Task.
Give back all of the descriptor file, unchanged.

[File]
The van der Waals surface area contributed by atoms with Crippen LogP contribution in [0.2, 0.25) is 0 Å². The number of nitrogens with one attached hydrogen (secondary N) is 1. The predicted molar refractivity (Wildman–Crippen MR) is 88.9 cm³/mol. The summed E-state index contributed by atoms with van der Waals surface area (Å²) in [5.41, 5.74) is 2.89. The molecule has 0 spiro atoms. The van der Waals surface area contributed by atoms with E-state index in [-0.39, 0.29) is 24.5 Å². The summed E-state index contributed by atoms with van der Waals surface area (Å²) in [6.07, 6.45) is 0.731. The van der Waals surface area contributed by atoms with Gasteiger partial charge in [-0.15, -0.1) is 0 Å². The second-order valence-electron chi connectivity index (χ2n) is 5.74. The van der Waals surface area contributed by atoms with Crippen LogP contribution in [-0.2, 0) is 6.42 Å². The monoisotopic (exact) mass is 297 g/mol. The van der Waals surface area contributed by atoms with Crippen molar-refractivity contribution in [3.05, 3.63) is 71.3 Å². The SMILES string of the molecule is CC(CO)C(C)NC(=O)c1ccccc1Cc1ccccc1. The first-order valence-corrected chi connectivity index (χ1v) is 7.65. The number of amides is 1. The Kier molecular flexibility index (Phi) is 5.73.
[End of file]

The van der Waals surface area contributed by atoms with Crippen LogP contribution in [0.2, 0.25) is 0 Å². The number of nitrogens with one attached hydrogen (secondary N) is 1. The predicted molar refractivity (Wildman–Crippen MR) is 88.9 cm³/mol. The summed E-state index contributed by atoms with van der Waals surface area (Å²) in [5.41, 5.74) is 2.89. The molecule has 0 spiro atoms. The van der Waals surface area contributed by atoms with E-state index in [-0.39, 0.29) is 24.5 Å². The summed E-state index contributed by atoms with van der Waals surface area (Å²) in [6.07, 6.45) is 0.731. The van der Waals surface area contributed by atoms with Gasteiger partial charge in [-0.15, -0.1) is 0 Å². The second-order valence-electron chi connectivity index (χ2n) is 5.74. The van der Waals surface area contributed by atoms with Crippen LogP contribution in [-0.2, 0) is 6.42 Å². The monoisotopic (exact) mass is 297 g/mol. The van der Waals surface area contributed by atoms with Crippen molar-refractivity contribution in [3.05, 3.63) is 71.3 Å². The SMILES string of the molecule is CC(CO)C(C)NC(=O)c1ccccc1Cc1ccccc1. The first-order valence-corrected chi connectivity index (χ1v) is 7.65. The number of amides is 1. The Kier molecular flexibility index (Phi) is 5.73.